In our country, show-biz success presents a rich variety of dangers and temptations. In South Korea, filmmaking success presents a very peculiar, specific danger: The possibility that a silly little man named Kim Jong Il will kidnap your family and force you to make movies for him.

Of course I've tried using the old "I missed dinner because Kim Jong Il kidnapped me and forced me to make films for him" excuse myself plenty of times. Apparently that doesn't sufficiently explain why I come home smelling like cheap perfume and rotgut every night. But for Sang-Ok Shin, a.k.a. Simon S. Sheen, "allegedly" being kidnapped by Kim Jong Il's evil henchmen was a living nightmare, as well as a convenient excuse for not calling and/or missing birthdays. I write "allegedly" because I certainly don't want to unnecessarily impugn Kim Jong Il's good name. It's an old story. One day you're wowing the world with your singular creative vision. The next, you're in a tiger cage in North Korea, writing a screenplay about a mystery-solving talking pony that falls in love with Zac Efron, for Kim Jong Il's tweenage daughter.


In his memoir, Kim Jong Il Kidnapped Me And Forced Me To Make Movies For Him, Swear To God, I Am So Not Making This Up, Sang-Ok Shin alleges that Kim Jong Il dug his authorial vision so much that he dispatched goons to South Korea to kidnap Shin and his actress wife so he could force Shin to make propaganda films and the 1985 monster movie Pulgasari. Kim Jong Il undoubtedly tried to smooth things out after the kidnapping by visiting Shin's dungeon and gently reassuring him, "Now, I know we didn't get off to the best start, but from here on out, I want you to think of me as the guy who believes in your talent and has constructive feedback, instead of the lunatic who will have your children thrown into an active volcano if he's unhappy with your revisions to the second act."

Besides, the kidnapping had to be at least a little bit flattering. And to think, imitation is still considered the highest form of flattery. I know Kim Jong Il's faith in Shin was probably cold comfort as hooded guards shocked Shin's genitals during script meetings, but talk about putting your money, your madness, and your henchmen where your mouth is. Director Edgar Wright recently wrote me a nice e-mail about My Year Of Flops, but is he going to kidnap my family and force to me to punch up the script of his next movie? I don't think so. Similarly, I enjoy Noah Baumbach's films tremendously, but am I going to kidnap his family and force him to script and direct my idea about werewolves who are robots and also vampires? Probably not. At least for the time being.

Shin eventually escaped to the United States, where he ended his career directing 3 Ninjas sequels, a fate many have described as "marginally better than being held hostage by Kim Jong Il." Shockingly, however, Kim Jong Il may not be the single worst thing ever to happen to the Korean film industry. The li'l guy with the great big delusions has to battle it out for that title with Dragon Wars, a film that answers the question "What would Transformers look like if it were written and directed by Ed Wood's reanimated brain?"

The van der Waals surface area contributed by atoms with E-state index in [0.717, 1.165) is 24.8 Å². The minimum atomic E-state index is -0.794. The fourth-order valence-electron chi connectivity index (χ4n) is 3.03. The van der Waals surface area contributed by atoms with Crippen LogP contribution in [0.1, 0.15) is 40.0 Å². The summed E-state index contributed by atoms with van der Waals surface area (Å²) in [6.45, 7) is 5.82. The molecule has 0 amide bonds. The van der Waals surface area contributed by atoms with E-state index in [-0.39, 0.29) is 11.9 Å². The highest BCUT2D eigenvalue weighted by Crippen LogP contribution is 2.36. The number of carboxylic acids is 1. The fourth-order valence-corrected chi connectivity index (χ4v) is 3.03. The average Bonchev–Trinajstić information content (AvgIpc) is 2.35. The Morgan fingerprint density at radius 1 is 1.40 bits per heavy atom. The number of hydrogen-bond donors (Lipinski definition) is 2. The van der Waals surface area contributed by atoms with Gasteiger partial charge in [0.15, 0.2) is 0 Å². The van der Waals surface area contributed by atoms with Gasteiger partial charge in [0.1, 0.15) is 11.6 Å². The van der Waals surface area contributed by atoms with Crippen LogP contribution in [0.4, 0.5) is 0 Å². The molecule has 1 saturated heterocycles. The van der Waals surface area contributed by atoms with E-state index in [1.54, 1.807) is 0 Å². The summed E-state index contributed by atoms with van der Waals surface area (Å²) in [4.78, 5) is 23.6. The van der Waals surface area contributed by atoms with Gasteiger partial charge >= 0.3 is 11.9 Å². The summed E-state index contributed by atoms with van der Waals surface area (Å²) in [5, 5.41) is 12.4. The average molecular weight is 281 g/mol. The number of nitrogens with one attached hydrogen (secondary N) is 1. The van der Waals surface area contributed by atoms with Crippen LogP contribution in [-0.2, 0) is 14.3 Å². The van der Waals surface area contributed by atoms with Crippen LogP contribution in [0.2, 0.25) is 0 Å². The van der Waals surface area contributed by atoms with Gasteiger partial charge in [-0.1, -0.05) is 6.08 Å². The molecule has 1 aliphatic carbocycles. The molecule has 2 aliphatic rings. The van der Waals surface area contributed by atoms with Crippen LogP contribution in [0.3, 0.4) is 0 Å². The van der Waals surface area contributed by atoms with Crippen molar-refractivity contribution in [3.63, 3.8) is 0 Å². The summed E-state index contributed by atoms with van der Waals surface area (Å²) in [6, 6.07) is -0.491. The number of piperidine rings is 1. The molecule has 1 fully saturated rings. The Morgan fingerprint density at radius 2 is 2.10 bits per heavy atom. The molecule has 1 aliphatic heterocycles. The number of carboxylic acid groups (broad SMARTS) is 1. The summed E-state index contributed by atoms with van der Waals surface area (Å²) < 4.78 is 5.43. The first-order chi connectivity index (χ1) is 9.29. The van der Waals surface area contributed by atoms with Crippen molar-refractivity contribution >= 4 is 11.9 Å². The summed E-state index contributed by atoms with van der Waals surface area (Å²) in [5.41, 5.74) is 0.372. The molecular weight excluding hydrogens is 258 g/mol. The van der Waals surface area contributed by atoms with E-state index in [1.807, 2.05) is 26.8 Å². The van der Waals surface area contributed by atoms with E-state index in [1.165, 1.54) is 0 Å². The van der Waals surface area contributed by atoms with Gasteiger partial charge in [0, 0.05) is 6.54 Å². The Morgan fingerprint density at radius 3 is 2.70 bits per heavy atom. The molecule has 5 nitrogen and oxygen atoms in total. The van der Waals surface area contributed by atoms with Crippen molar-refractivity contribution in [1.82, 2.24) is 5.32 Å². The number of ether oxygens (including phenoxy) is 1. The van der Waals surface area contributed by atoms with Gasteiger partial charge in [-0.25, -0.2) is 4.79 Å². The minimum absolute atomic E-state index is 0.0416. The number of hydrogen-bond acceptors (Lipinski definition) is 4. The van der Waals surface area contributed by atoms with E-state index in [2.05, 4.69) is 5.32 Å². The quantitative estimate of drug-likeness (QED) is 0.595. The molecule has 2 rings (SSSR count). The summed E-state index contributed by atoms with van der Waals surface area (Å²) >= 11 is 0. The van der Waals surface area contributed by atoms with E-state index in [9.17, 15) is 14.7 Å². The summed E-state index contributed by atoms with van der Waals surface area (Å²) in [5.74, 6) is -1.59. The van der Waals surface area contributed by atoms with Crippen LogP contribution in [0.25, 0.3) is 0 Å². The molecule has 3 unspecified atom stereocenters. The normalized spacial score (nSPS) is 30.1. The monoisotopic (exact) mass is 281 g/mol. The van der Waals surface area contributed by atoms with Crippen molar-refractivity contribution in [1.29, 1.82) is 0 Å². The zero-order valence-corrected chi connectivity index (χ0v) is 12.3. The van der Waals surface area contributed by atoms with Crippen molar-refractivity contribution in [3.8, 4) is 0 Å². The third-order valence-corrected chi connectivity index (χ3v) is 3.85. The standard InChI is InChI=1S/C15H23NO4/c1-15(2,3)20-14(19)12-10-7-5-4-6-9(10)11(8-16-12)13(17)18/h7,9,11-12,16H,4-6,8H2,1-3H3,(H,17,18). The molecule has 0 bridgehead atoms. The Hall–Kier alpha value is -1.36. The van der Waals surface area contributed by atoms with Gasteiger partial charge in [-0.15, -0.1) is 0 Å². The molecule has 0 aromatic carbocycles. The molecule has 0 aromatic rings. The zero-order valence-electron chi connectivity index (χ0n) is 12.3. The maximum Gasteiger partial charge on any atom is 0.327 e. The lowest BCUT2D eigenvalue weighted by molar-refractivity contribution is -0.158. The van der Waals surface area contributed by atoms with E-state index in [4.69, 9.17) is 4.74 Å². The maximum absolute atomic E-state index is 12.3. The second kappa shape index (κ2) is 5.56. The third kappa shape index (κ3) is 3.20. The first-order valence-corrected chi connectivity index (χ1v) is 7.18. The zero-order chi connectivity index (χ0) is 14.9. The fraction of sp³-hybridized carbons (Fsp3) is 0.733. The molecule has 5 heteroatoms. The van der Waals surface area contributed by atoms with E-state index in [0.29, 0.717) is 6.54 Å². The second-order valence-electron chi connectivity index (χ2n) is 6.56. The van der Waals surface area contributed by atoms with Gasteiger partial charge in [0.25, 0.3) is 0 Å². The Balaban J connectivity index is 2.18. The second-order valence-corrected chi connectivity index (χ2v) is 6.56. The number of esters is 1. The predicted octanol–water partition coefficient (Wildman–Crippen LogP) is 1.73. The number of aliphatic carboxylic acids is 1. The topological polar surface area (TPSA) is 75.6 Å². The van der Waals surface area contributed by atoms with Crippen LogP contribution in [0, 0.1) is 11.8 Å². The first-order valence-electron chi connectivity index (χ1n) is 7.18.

Dragon Wars quickly became the top-grossing Korean film of all time, thanks largely to the shamelessly manipulative tagline: Dragon Wars: See It Repeatedly So Our Entire Film Industry Doesn't Crumble Under The Weight Of Its Crushing Failure. But even so, it cost $75 million to make (a Korean record), so it hasn't yet turned a profit. (The mere $10 million it made in America didn't help much.)

And the reviews! Let's just say that any indignities Shin faced in the dungeons of Kim Jong Il paled in comparison to the flogging Dragon Wars got from critics. To cite but a single fuzzy example, that one critic from that paper was all like, "That big Asian movie with the dragons and the wars isn't so great."

The blame can be placed partially on the film's almost inconceivable awfulness, and partially on its unwisely subdued title. Surely anything involving dragons and wars merits at the very least a single exclamation point, if not a whole slew of them. Am I right, people???!!! Punctuation matters. Stick a comma between Dragon and Wars and suddenly you have the title of a pretentious poetry collection: Dragon, Wars. Sounds like some shit Jewel would write.


If you don't think Dragon Wars (or D-Dub!, as we die-hards call it) merits an exclamation point or three, check out the first two sentences of the plot summary on the DVD box: "Meet Buraki, the vicious 200-meter-long Imoogi serpent from Ancient Korea. His army includes giant lizards with missile launchers, flying dragons, soldiers bred for evil and mega-intelligent dinosaurs." Giant lizards with missile launchers! Soldiers bred for evil! Mega-intelligent dinosaurs! I'm salivating wildly just thinking about it. How can this not be the greatest film ever?

Dragon Wars opens with voiceover narration, the lazy screenwriter's best friend, explaining that "Everyone believes the age of dragons has passed. But the age of dragons has just begun". Then it maps out the film's elaborate dragon-based mythology. Pay close attention, viewer, because this information will only be repeated over and over by seemingly every major character in the film. Not since Uwe Boll defiled the English language in Alone In The Dark has so much exposition been handled in such a hilariously inept fashion.